Mealtimes can become a battle, a place of anxiety, and frustration.
This can often worsen the problem making the picky eater more resistant to new foods.
If you struggle with a picky eater, stay tuned. This month I will be writing about picky eating and will help you to learn more about:
1. Why kids are picky eaters.
2. The benefits and disadvantages of becoming the sneaky chef (tricking your child into eating veggies hidden in his favorite foods) hiding veggies in your child's food)
3. Techniques for encouraging your child to develop healthy eating habits
4. Teaching your child table manners: what is age appropriate.
Fill in the blank: whining is_______
....like nails on a chalk board
....a great way to get attention
....a child's demonstration of his persistence skills
Whining happens when a child...
is testing the limits
learns that its an effective way to get what he wants
What to do when whining happens to you:
* Ignore it
* Actively ignore it: ("I really wish Lizzy would talk in a regular voice so I can understand her")
* Teach more effective communication skills: (Mommy, may I please have a snack")
* Use gentle reminders: ("as soon as you talks in a regular voice, I can help you")
These suggestions work, but my favorite and most effective is to turn it into a game. A lot of difficult parenting moments and power struggles can be diffused with games and humor. When my son is whining, I often play a game where I pretend he has lost his voice and I go on and on hunting for it around the house until he starts giggling and he points to his throat and says, " it is right here", in the most calm, angelic, non-whiny voice that shifts the mood dramatically.
What are your tricks for ceasing the whining?
When I studied in Costa Rica, the locals distinguished between "Tico Time" (a loose interpretation of time) and "Gringo Time" (when you were expected to arrive at the exact time specified).
Well, toddlers (and some older children), run on their own clock and I call it Toddler Time.
Toddlers have a very vague understanding of time. It is usually measured by what occurs before and after meals and sleep times.
This is why it can be challenging to get toddlers and preschoolers out of the house on time. Being late for something really doesn't mean much to them. But, of course it means something to a parent!
So, what can you do to help your child follow adult time?
Give yourself ample time. Of course there are days when unforeseen things happen on the way out the door, but in order to avoid being too late, start the process of getting out of the house much earlier than seems reasonable. You never know what roadblocks will slow down the process.
Give your toddler ample time. Things take longer when you are first learning to get yourself dressed. Give your child gentle reminders of what he needs to do to get ready. "Here are your socks. Go sit down and put them on. Great job putting on your socks. Now put your shoes on. Thank you." and on and on until you are both ready! Try and stay in the room with him to keep him focused. Parents are often running around the house getting the last minute things ready, but the more distracted a parent is the more distracted the child will be.
Be patient. After you give a command, give your child a little bit of time to start the task before giving him another reminder. Remember - he is working on Toddler Time and doesn't have the same sense of urgency you do.
If you are lucky enough to get out of the house earlier, reward your child and yourself with an extra ride around the block, listening to your favorite song or arrive at your destination early and enjoy some extra time playing or telling stories in the car.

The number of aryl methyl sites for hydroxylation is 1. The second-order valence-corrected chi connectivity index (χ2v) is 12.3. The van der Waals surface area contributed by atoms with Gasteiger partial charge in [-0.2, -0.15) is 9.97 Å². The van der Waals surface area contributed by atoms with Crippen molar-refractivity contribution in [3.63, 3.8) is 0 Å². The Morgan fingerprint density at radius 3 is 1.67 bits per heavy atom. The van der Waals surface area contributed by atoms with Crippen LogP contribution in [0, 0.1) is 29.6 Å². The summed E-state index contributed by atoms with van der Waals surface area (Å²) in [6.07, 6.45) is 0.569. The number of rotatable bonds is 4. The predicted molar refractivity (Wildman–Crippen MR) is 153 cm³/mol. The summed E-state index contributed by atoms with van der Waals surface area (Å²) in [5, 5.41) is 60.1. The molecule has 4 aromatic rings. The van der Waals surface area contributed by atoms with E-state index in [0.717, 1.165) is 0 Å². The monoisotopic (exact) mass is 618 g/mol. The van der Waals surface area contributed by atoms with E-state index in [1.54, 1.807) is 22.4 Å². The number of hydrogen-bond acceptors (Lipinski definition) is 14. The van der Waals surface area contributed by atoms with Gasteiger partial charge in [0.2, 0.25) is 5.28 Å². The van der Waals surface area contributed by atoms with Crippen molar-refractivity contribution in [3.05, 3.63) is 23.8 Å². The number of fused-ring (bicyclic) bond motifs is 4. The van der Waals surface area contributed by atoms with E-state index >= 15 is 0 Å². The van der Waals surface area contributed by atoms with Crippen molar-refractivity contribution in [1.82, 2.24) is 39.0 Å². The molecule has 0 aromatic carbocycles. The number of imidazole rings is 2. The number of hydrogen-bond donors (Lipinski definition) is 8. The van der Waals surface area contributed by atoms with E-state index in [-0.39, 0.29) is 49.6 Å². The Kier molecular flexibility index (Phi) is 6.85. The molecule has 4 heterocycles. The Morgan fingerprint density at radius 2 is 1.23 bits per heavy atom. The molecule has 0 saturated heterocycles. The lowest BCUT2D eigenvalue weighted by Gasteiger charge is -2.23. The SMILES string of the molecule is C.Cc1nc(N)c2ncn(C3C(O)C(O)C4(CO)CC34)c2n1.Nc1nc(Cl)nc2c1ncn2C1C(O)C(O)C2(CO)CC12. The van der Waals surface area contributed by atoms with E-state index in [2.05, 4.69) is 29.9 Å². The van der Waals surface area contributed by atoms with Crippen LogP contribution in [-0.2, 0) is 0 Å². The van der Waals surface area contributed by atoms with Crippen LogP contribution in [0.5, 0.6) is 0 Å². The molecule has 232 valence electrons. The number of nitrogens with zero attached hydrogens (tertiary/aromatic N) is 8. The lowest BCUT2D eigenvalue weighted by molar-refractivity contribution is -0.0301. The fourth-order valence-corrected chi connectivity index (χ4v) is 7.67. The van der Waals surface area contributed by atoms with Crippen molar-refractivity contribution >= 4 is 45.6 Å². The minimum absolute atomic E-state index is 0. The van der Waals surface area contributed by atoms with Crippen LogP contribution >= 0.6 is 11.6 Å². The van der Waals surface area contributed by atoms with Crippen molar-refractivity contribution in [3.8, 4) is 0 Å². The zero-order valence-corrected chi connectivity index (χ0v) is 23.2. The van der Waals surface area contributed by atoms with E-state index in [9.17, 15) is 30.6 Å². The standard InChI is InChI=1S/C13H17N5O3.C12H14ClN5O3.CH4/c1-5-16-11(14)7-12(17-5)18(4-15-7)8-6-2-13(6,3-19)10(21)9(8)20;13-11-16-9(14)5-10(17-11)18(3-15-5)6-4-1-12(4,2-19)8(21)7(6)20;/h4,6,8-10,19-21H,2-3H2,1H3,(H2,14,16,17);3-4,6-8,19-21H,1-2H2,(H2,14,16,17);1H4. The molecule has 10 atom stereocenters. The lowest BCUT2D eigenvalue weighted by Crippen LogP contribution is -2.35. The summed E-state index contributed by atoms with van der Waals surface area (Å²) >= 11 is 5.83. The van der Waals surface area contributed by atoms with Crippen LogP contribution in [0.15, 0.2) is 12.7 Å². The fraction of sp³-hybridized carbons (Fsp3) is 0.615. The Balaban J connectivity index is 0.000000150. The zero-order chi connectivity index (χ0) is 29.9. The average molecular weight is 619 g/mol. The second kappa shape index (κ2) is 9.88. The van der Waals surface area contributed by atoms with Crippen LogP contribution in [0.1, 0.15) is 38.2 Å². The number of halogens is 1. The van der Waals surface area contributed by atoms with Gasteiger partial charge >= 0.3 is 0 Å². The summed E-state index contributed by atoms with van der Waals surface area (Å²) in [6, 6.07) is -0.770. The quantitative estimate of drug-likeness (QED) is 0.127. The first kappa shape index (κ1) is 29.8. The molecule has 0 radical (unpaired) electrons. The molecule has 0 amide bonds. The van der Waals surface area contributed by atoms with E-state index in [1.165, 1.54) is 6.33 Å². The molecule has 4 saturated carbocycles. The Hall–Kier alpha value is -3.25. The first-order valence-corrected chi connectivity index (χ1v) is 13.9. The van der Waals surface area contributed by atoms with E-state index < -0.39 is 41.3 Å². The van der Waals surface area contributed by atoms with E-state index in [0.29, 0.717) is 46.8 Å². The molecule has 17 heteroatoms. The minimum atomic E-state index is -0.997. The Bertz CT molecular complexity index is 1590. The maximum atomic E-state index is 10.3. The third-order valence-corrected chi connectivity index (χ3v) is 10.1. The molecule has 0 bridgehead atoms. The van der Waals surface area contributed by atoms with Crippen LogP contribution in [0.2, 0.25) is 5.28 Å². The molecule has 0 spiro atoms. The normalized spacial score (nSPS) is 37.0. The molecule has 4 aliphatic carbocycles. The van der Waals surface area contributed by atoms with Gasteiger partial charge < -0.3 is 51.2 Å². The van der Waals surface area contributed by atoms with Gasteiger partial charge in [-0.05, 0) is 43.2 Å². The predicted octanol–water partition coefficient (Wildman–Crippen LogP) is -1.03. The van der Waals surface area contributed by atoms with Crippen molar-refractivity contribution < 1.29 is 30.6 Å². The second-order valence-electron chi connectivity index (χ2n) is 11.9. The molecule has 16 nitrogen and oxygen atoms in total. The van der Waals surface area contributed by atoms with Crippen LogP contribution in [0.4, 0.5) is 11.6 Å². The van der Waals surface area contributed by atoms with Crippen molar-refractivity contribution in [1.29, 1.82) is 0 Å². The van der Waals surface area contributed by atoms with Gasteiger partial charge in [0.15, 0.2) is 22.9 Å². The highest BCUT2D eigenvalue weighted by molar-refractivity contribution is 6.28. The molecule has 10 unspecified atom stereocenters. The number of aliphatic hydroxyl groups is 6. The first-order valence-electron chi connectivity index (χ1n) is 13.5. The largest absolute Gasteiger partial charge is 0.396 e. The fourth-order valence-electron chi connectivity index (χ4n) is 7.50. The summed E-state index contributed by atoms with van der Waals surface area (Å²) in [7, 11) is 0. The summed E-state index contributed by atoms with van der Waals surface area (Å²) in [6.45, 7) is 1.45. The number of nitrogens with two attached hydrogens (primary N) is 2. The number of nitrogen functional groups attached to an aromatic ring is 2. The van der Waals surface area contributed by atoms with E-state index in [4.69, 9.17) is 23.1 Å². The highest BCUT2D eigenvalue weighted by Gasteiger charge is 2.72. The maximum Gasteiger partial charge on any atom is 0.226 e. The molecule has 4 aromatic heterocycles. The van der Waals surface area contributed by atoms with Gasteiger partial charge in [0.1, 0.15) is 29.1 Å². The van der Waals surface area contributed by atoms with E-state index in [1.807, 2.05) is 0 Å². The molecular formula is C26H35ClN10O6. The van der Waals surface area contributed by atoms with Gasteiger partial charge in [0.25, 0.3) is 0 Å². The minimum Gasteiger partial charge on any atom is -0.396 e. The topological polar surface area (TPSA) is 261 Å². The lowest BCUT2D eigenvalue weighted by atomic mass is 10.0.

Teach your child time. Introduce numbers on a digital clock. "When this number changes to 8 we need to put our jackets on and get in the car. Not only does this help your child learn numbers and time, but it includes your child in the shared task of getting out of the house.
Be consistent. The more consistent the routine is the less reminders your child will need. One fun way to help improve the morning routine and make it more consistent is to use routine charts. You can pretty easily create one yourself at home or purchase a pre-made one like:
Finally, when you don't have to go anywhere, enjoy Toddler Time and the lesson they teach us about living int he moment. You can read more about that in one of my prior posts: http://www.larosaparentcoach.com/1/post/2011/05/who-has-time-to-stop-and-smell-the-roses.html
Whether you call them the terrible twos or the terrific twos, two-year-olds usually have tantrums. And, unfortunately, tantruming doesn't always stop when children turn two!
It is one of the most common reasons parents contact me. Tantrums are embarrassing, hard to ignore and can be frustrating.
Tantrums are the result of a toddler's emotional immaturity, inability to regulate their feelings and lack of impulse control. A perfect storm.Most parents have experienced their child screaming, crying, flailing and making a scene. So what can you do about tantrums?
1. Understand them - what is a child saying by their behavior (Is she hungry, tired, or just want something they can't have?) 2. Prevent them - a well-fed, well-rested child with lots of positive parental attention is less likely to throw tantrums. And, if you notice your child becoming irritable, try and figure out what he might need to prevent it from escalating into a tantrum. 3. "Accept them" - it happens to everyone, don't worry about what others think and try and stay calm. It is much easier to manage them if you are calm, and your child needs you to be calm in order for her to calm down. 4. Manage them - there are different techniques which I list below. Which one you use depends on your child's temperament, the intensity of the tantrum and the environment you are in when the tantrum is occurring.
- Ignore it if there are not safety concerns.
- Read a book out loud while sitting near your child or redirect him and try and engage him in a different activity.
- Acknowledge your child's feelings.
- When your child is calm, teach her calming techniques such as deep breathing, counting, or asking for a hug and remind her when she is tantruming.
- Remove your child from the triggering situation.
- Be Consistent. Do not give in.
What are your tantrum taming tricks?